Wednesday, July 27, 2011
2:15 – 3:45pm Eastern
Hosted by The Horinko Group’s Water Division
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The Obama administration’s recently proposed joint EPA/Corps of Engineers rulemaking is an attempt to provide clarity in the post-Rapanos world of wetlands regulation. But will it provide certainty and stability for both the regulated and regulatory communities?
For over thirty years, the definition of “waters of the United States” was given broad interpretation as applied to federal jurisdiction under Clean Water Act. By regulation, it included “all waters which are currently used, or were used in the past, or may be susceptible to use in interstate or foreign commerce, including all waters which are subject to the ebb and flow of the tide.” A long line of case law placed little restriction on the Constitutional extent of this definition.
That status quo was first eroded with the Supreme Court decision in Solid Waste Agency of Northern Cook County v. United States Army Corps of Engineers, 531 U. S. 159 (2001) (“SWANCC”), and then exploded in Rapanos v. United States, 547 U. S. 715 (2006) (“Rapanos”). In Rapanos, the Supreme Court was deeply divided regarding the jurisdiction of the Corps of Engineers under the Clean Water Act. In that decision, the nine justices issued five separate opinions: one plurality opinion, two concurring opinions, and two dissenting opinions, with no single opinion commanding a majority of the Court. This led Chief Justice John Roberts to predict, “It is unfortunate that no opinion commands a majority of the Court on precisely how to read Congress’ limits on the reach of the Clean Water Act. Lower courts and regulated entities will now have to feel their way on a case by case basis.” His words could not have been more prophetic.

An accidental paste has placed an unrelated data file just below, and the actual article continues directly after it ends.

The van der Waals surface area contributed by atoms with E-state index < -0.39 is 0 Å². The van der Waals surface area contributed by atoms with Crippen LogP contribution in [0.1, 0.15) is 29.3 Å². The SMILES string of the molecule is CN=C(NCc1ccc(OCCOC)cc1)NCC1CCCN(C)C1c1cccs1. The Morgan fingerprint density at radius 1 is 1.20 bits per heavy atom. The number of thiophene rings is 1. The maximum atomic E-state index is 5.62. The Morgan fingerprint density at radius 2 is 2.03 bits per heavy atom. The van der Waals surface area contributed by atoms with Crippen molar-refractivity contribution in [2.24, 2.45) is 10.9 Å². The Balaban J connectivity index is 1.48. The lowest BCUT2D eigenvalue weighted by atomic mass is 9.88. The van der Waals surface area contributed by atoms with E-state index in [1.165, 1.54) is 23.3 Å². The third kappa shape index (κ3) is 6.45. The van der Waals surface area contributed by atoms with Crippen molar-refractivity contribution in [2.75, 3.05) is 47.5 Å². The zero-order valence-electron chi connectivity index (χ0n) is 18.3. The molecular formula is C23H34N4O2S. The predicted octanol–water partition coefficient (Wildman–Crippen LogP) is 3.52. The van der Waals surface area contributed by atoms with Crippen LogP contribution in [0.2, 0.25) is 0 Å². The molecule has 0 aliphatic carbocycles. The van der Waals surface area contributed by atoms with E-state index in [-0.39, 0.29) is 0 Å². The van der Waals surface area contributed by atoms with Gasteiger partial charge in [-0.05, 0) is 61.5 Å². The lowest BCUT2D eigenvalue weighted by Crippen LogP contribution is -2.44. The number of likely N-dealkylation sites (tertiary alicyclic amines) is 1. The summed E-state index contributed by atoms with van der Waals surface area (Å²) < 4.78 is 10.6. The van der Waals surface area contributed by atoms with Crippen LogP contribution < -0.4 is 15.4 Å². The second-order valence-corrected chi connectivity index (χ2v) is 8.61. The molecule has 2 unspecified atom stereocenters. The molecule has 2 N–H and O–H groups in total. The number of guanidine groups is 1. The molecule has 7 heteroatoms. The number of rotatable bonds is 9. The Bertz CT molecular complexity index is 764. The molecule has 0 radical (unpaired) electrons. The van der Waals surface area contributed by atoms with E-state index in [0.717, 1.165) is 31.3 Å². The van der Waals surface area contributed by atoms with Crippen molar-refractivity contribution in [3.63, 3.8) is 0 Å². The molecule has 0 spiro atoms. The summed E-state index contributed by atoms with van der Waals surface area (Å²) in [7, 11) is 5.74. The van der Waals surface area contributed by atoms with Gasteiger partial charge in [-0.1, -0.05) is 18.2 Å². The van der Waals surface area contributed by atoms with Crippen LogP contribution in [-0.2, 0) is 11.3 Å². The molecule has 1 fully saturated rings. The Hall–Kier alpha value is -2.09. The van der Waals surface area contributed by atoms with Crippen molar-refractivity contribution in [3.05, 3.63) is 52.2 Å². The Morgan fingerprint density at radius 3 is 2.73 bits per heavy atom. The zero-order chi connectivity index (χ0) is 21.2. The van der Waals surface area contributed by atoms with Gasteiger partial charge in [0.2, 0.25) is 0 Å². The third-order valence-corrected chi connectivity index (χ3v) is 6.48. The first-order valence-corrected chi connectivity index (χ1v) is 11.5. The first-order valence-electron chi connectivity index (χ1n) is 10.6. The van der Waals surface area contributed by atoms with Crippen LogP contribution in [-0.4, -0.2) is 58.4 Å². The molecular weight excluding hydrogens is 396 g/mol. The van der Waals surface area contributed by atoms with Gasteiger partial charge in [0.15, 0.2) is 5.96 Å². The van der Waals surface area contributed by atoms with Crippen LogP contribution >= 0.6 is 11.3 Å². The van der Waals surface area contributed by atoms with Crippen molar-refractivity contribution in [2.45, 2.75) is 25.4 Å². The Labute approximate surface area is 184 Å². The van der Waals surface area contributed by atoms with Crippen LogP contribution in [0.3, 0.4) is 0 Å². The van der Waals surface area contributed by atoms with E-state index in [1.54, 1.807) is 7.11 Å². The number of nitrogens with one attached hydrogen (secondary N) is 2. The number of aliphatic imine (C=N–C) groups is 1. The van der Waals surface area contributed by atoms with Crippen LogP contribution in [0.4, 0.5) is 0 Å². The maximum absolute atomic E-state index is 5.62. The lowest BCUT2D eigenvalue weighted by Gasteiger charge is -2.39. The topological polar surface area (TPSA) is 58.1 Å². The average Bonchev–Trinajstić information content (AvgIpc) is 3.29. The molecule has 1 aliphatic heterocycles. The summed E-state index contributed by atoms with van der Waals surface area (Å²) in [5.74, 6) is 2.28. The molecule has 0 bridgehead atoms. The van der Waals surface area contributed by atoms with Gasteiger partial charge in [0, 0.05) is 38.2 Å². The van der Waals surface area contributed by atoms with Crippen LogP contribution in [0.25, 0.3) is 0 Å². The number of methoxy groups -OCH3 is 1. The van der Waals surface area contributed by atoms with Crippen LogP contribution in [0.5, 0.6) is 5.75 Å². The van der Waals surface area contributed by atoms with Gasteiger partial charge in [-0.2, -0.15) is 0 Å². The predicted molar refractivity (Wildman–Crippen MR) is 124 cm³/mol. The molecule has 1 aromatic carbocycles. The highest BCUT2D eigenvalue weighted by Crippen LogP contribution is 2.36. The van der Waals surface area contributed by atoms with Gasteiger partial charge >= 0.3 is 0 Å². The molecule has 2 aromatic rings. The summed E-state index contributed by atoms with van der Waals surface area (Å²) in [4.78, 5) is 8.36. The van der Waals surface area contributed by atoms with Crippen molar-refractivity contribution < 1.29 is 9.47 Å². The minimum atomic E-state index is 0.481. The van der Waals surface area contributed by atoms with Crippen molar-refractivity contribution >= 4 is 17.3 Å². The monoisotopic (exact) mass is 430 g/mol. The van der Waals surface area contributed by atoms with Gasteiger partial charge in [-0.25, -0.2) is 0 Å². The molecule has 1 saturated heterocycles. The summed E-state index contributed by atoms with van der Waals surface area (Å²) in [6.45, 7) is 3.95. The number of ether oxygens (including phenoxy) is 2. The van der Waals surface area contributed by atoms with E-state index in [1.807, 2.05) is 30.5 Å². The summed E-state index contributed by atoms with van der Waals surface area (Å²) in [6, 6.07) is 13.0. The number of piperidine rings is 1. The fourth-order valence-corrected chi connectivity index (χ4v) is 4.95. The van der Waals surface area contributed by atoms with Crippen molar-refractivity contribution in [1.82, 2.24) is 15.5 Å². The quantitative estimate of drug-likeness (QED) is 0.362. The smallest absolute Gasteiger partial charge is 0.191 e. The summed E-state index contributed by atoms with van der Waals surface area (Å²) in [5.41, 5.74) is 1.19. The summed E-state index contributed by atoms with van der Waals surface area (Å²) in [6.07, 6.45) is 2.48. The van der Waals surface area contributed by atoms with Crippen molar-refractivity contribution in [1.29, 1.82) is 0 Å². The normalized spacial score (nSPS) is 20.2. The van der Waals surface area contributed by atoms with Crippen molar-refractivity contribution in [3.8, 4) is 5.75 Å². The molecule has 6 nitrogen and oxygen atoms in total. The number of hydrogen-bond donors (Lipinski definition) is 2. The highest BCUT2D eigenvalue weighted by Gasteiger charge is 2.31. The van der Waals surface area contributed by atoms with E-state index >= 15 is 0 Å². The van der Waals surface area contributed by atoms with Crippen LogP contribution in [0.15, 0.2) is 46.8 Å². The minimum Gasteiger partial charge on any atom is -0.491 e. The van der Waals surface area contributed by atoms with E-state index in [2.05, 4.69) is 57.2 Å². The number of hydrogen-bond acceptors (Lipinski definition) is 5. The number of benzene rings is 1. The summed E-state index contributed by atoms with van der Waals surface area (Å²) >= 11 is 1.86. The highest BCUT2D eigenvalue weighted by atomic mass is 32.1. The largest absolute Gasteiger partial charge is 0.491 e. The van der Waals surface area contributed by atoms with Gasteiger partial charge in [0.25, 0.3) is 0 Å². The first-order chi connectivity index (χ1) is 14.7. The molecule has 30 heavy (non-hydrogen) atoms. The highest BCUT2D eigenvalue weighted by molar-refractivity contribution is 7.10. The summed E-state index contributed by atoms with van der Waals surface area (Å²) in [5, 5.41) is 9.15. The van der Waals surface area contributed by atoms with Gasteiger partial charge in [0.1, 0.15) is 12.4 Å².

The intervening five years since Rapanos have yielded several attempts at clarifying Clean Water Act jurisdiction and regulation. These attempts culminated in the April 27, 2011 release of “Draft Guidance on Identifying Waters Protected by the Clean Water Act,” jointly authored by the U.S. Environmental Protection Agency and the U.S. Army Corps of Engineers. That document is currently on notice for a 60-day public comment period. The proposed guidance is an effort to clarify regulatory responsibility for small and ephemeral streams, waterbodies without a distinct surface connection to interstate waters or traditional navigable waters, and recognition that changes in chemical, physical and biological composition of waterways can have systemic consequences. The new guidance does not alter existing exemptions for normal agricultural, forestry and ranching practices under the Clean Water Act. The guidance excludes certain artificially irrigated areas, many agricultural and roadside ditches, and artificial lakes or ponds, including farm and stock ponds from regulation.
Hear from the Experts
The new guidance has already drawn criticism from some members of Congress and industry, who view it as overreaching, and members of environmental groups, who view it as not going far enough. This webinar will provide insight from both the regulated and regulatory communities on their views regarding the value of these new guidelines in providing regulatory clarity, predictability, consistency and transparency in the protection of our nation’s water quality.